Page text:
ACV ChampionsA few months ago, a man by the name of AlexBrown contacted me regarding the Red Lion inGedney Hill which has been closed for some time.He was enquiring about the ACV process and Ioffered what advice was currently at our disposal.Alex helped form a group who got as far as settingup a charitable company and extended the mora-torium period for the pub. He has recently writtento advise me that:after an inspection we had to concede that due tothe level of dereliction of the property our groupwould not be able to raise the level of funds topurchase the pub and do essential initial repairs.He goes on to say thatFortunately it looks as though a local businessman is negotiating to buy the site and keep it as apub with an enabling development. I suspect thatraising the ACV brought the pub to public noticeand occasioned the commercial interest that mightresurrect it. Through his experience Alex says hehas become something of an expert in ACVs andis offering his support to anybody who requests it.I have inserted Alexs contact details below.*

    Simon Brand has advised me that an ACV hasfinally been accepted on the Straw Bear inWhittlesey. Lets hope it reopens soon. I havealso heard that a petition has been raised to savethe Angel in Ramsey. Despite the cynicism andrecalcitrance that surround this process, it looks asthough the strenuous efforts of branch membersare finally bearing fruit.

    On the other hand, the Northfields in the northof the city has been closed and boarded up forsome time. It has been acquired by an Asianinterest and is destined to be converted into a shopand flats. Nothing is due to happen for two years,so there probably is a covenant on it. Of the sixbidders, only one of them was interested inretaining it as a pub, so I suspect that raising anACV would be a waste of time. I have heard thatDarren, the previous licensee of the Northfields, isdue to reopen the Blue Bell in Dogsthorpe, butthis has yet to be confirmed.

    Off the beaten trackIn this case, a railway track. Availing myself of theoffer of a lift, I thought it a good opportunity toreach some of the pubs inaccessible by publictransport. And so along the A1175 and across therailway crossing to the Whistle Stop, aptlynamed as the pub that originally served Tallingtonrailway station. This is a very traditional pub witha large horseshoe-shaped bar surrounded byrailway memorabilia. It is very well furnished withtables supported by ornamental cast iron bases andpedestals bearing the celebrated name ofThornton and Ardy, clearly of Victorian origin.These were quite popular in the London pubs ofmy youth, ensuring that any inebriate lurching inthe direction of a table packed with drinks wouldhave very little impact upon it. The pub has anextensive, moderately priced menu and servesLondon Pride and Bombardier, along with guestsin the summer.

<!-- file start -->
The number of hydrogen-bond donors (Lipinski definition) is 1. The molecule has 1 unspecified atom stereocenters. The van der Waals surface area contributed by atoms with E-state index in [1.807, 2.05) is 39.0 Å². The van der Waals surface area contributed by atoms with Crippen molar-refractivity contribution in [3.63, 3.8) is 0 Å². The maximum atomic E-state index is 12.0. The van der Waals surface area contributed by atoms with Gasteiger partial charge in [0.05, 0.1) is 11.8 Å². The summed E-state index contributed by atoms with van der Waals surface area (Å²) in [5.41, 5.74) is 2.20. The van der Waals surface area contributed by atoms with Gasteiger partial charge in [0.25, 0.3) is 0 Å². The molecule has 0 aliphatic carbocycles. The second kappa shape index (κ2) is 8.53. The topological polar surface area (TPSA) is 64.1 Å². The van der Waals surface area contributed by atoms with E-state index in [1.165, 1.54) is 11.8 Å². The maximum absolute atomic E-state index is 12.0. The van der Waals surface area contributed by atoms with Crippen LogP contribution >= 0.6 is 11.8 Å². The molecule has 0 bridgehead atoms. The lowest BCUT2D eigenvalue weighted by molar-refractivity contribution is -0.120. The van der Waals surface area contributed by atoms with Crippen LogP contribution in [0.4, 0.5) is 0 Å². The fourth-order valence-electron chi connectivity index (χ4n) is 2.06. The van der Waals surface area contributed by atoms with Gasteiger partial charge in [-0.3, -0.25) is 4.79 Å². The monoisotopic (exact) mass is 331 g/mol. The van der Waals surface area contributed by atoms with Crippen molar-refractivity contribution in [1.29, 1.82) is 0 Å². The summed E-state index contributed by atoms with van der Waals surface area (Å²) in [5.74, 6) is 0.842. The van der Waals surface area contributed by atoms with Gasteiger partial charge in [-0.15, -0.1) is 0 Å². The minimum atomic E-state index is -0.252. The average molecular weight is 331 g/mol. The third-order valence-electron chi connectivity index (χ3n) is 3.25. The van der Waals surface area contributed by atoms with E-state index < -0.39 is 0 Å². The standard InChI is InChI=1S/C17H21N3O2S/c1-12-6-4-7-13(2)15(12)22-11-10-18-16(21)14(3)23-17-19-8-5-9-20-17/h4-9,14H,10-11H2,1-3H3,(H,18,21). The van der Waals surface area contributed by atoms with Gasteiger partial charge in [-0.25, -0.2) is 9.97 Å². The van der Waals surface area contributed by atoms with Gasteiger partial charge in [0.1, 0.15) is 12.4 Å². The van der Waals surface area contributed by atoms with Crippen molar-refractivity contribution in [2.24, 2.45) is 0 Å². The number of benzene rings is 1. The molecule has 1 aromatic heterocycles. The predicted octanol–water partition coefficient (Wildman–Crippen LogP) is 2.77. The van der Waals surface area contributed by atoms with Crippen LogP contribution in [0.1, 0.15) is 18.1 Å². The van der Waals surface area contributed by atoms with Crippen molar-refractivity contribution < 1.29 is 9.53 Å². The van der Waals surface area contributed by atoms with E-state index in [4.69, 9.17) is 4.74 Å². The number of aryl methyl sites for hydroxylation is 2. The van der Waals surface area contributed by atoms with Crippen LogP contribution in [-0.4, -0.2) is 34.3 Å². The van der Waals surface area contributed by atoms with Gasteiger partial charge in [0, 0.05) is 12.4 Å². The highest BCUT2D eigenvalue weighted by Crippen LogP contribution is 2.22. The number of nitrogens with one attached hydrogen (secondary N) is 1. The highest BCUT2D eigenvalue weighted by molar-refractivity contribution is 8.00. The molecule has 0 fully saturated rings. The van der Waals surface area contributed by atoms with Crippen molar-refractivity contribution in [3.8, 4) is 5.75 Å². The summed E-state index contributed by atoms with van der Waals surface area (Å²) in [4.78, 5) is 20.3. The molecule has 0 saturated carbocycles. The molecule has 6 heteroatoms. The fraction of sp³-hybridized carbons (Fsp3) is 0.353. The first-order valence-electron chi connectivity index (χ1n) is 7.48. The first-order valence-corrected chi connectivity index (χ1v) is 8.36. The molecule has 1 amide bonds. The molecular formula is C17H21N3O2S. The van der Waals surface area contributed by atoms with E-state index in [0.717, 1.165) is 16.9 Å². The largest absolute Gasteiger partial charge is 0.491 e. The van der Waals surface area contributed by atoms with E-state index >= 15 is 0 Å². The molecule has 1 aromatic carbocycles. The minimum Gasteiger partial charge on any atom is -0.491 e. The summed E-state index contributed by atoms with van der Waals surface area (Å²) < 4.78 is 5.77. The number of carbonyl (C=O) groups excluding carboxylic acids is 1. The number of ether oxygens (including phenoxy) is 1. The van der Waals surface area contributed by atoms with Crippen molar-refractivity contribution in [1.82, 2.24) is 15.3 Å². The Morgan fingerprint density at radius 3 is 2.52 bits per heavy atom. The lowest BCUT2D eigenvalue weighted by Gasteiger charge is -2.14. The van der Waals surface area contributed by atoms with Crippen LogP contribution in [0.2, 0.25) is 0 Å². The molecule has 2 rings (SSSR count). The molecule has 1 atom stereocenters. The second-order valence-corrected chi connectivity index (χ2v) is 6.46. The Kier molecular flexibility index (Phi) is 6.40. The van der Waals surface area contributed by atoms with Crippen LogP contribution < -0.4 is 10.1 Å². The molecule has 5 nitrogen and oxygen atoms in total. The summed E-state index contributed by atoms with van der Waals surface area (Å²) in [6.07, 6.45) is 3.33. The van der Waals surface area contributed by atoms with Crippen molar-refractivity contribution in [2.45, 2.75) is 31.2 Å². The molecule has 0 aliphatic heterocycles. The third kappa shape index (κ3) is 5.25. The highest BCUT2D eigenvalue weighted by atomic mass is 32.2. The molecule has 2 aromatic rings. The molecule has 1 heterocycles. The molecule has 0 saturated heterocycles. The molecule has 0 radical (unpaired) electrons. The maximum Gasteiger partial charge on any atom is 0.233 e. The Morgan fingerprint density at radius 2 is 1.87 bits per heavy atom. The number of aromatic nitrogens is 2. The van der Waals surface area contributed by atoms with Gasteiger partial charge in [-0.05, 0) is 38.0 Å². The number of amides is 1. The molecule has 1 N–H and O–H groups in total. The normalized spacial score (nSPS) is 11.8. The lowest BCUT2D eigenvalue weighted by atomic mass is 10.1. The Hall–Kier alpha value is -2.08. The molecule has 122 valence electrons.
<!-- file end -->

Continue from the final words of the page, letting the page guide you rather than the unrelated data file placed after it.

Just along the road is Ye Olde Bertie Arms inUffington. Dating back to 1691, this is one of theoldest and most attractive hostelries in the

    Visit our web site for up-to-date news: www.real-ale.org.uk APRIL / MAY 2016 |BEER AROUND ERE

    Pub News

    F

  • 8 | Pub news - continued

    branch. I had heard so much about it and waslooking forward to the visit thinking Saturdayafternoon to be the perfect opportunity. Itswebsite encourages us to drop by Ye Olde BertieArms and remind yourselves how good it feels toenjoy a pint of local real ale in a true Englishcountry pub? Landlord Peter Birch and his teamlook forward to giving you a warm welcome...Unfortunately, the door was locked.

    Whilst in the area we thought we would take theopportunity to check out the Blue Bell just overthe border in the Rutland branch. This little gemnestles deep in the village of Belmesthorpe. It is abeautiful old stone-built pub with flagstones andtwo imposing stone fireplaces. Six real ales areavailable including an outstanding pint of BishopsFarewell.

    Back across the railway crossing is the village ofGreatford. The Hare and Hounds is a lively,rambling village pub on two levels, so mind yourhead as you approach the bar. On our visit theyfeatured Springhead Roaring Meg, JHB, AdnamsBroadside, Nobbys Plum Porter, GrainstoreCooking and Bass. A pot of tea was thoughtfullyprovided for the driver. A blazing fire warming thedelightful small rooms welcomed us into the FiveHorseshoes in Barholm. On Saturday after-noon it was packed with locals and landladyEmma told us that they also attract the cyclists andwalkers who descend upon the fens. It has a largebeer garden and a dedicated pool room. Emmaand Matthew have been there for four years andwere offering JHB, Bishops Farewell, Newby WykeWhite Squall, Adnams Southwold, andHopshackle Historic Porter. Another feature ofthe pub is home-baked pizzas cooked in a pizzaoven on the premises.

    Regular readers will be aware that I amconstantly at pains to describe routes to pubs bypublic transport or public footpath, but sometimesthe only way is by car. So dont forget, if you drinkand drive, dont breathe.

    Stamford updateConflicting reports surround the Periwig. I have

    heard that Knead Group intends to absorb it intothe Crown next door. How they intend to do this Iam not sure, but I have since heard that thesignage has been removed and...